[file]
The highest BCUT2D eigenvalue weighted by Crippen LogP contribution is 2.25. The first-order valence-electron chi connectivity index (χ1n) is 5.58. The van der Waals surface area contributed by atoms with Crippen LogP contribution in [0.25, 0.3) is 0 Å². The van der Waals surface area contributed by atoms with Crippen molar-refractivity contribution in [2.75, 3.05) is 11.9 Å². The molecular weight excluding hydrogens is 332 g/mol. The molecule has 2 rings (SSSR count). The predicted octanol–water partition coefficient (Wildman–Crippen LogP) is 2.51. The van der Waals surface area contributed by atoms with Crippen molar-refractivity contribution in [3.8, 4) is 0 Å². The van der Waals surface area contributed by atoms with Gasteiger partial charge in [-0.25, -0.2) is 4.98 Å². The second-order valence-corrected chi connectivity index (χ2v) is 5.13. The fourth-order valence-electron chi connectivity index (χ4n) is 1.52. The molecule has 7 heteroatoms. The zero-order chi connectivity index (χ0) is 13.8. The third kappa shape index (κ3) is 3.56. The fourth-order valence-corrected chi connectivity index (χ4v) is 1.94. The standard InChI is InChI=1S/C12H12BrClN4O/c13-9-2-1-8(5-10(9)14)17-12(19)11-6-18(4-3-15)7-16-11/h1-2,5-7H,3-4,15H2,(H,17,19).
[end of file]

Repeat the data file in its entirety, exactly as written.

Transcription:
The highest BCUT2D eigenvalue weighted by Crippen LogP contribution is 2.25. The first-order valence-electron chi connectivity index (χ1n) is 5.58. The van der Waals surface area contributed by atoms with Crippen LogP contribution in [0.25, 0.3) is 0 Å². The van der Waals surface area contributed by atoms with Crippen molar-refractivity contribution in [2.75, 3.05) is 11.9 Å². The molecular weight excluding hydrogens is 332 g/mol. The molecule has 2 rings (SSSR count). The predicted octanol–water partition coefficient (Wildman–Crippen LogP) is 2.51. The van der Waals surface area contributed by atoms with Crippen molar-refractivity contribution in [3.8, 4) is 0 Å². The van der Waals surface area contributed by atoms with Gasteiger partial charge in [-0.25, -0.2) is 4.98 Å². The second-order valence-corrected chi connectivity index (χ2v) is 5.13. The fourth-order valence-electron chi connectivity index (χ4n) is 1.52. The molecule has 7 heteroatoms. The zero-order chi connectivity index (χ0) is 13.8. The third kappa shape index (κ3) is 3.56. The fourth-order valence-corrected chi connectivity index (χ4v) is 1.94. The standard InChI is InChI=1S/C12H12BrClN4O/c13-9-2-1-8(5-10(9)14)17-12(19)11-6-18(4-3-15)7-16-11/h1-2,5-7H,3-4,15H2,(H,17,19).